This was the moment that I realized I would not be getting a free drive across the Port Mann Bridge. They had me. I crossed the bridge. I saw the signs. I would be recrossing the bridge on the way home. There was no way to avoid paying. I paid the toll, but it didn’t feel right. Computers, cameras and the interwebs have made it easier for us to those daily tasks, but what have we lost? We have lost terrible jobs like Toll Booth Collector. Imagine how mind numbing that job must be. We have lost the traffic congestion caused by people who don’t have exact change. We have lost the challenge of picking the quickest line of cars when approaching the toll booths. Okay, we haven’t lost that much, but I did have to give my credit card number to Canada to pay for my $6 (Canadian) toll, which will probably end up being $20 after all the overseas charges and exchange rate maneuvering my bank goes through for me spending my money in another country.
Why couldn’t Canada just put a booth on the road like the rest of the world? That’s just not Canada’s style. Canada enjoys its reputation of producing maple syrup, hockey players, and Ouija boards. (I made up the Ouija board thing, but it is better than saying Justin Bieber.) Their reputation has allowed them to quietly infiltrate the entertainment industry in the United States. Of course everyone knows about John Candy, Mike Myers, and Martin Short, but do you realize that William Shatner is Canadian? How about Ryan Gosling? Lorne Greene? (The name Lorne should have given him away, but riding those horses with Hoss and Little John made him seem more American.) Tommy Chong? For every Howie Mandel there are three Raymond Burrs (Canadian). You don’t see Malcolm Gladwell walking around singing, “Oh, Canada” but he sure knows the words. So did Peter Jennings and Guy Lombardo. That’s right, Canadians have been sneaking across the border for years and taking American jobs. Where is the outrage? There isn’t any outrage because Canadians have built up years of trust with us. They are the polite nation. The nation that produces maple syrup. They aren’t the job stealing nation, I’m not going to mention any names here but Florida knows who I’m talking about.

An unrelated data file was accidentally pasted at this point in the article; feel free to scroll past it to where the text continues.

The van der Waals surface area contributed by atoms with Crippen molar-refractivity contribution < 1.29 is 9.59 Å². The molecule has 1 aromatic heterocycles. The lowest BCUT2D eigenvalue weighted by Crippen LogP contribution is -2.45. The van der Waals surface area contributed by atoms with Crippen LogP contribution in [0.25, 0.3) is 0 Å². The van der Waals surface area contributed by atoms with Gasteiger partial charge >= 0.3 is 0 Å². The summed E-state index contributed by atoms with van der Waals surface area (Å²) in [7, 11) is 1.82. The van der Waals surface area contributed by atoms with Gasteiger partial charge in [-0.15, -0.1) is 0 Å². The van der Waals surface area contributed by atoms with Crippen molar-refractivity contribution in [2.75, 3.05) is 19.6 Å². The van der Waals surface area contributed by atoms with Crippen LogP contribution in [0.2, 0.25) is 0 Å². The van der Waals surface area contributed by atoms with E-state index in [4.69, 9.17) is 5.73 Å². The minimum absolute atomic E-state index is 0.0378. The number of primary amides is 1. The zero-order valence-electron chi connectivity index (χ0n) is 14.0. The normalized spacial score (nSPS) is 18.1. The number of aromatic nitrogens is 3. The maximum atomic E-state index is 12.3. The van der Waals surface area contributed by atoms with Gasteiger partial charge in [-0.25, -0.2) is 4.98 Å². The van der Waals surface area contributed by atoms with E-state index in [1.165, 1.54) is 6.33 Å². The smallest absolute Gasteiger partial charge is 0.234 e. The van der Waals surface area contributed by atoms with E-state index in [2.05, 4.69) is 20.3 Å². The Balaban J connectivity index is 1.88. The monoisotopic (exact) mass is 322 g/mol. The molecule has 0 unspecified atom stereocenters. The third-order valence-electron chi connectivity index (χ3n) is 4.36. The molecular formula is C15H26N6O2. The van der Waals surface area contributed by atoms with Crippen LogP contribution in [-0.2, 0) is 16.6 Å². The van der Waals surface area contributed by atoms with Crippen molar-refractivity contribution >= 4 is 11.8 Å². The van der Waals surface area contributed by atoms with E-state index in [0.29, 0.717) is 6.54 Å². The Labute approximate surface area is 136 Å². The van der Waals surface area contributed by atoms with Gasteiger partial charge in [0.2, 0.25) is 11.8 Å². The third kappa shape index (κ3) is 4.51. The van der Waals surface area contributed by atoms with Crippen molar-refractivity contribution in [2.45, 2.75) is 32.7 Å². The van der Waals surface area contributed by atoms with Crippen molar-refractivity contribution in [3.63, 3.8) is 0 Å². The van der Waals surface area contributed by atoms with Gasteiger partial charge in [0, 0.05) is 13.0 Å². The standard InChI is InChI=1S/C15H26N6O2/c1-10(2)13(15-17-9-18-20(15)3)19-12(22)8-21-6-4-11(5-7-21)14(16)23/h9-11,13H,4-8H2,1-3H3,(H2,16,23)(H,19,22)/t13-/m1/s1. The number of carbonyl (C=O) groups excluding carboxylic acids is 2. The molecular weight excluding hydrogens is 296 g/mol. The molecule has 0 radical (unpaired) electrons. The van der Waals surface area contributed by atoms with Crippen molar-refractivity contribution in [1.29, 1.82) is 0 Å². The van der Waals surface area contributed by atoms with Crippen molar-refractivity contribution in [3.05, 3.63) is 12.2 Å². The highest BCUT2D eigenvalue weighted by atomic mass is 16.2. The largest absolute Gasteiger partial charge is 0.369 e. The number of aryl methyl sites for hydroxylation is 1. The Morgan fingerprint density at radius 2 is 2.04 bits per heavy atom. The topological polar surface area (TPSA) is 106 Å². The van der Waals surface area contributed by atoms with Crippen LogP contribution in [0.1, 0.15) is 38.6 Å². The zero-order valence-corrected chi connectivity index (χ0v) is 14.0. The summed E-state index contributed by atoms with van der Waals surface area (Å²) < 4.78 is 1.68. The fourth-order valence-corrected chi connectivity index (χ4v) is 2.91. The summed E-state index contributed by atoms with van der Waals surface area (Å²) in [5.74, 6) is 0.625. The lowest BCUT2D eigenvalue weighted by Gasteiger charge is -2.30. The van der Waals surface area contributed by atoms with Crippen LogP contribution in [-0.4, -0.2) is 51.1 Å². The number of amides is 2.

Should we care? I don’t know. Should I care when I go into a McDonald’s in Canada and they serve poutine? Does it matter that Canada has a sneaky little maple leaf in the McDonald’s arch? Well, if they can corrupt McDonald’s with their little red leaf where will they stop?
One step closer to Socialism taking over the planet. (Photo credit: Wikipedia)
Maybe it isn’t such a bad thing. Maybe Americans can become more polite. Maybe we can say, “Sorry” before we say, “What’s your problem?” Maybe we can learn to wear sweaters in the winter. I can probably learn what a blue line is in hockey. I can probably learn to like Nickleback. (See, I just wrote that sentence and didn’t throw up on my computer.) I can probably understand that universal health coverage is better than paying $700 a month for insurance that only works when I don’t need it. I can probably be Canadian. I’ll make you a deal Canada, I will learn your sneaky ways if you don’t tell Texas, and if you put up one toll booth on the Port Mann Bridge.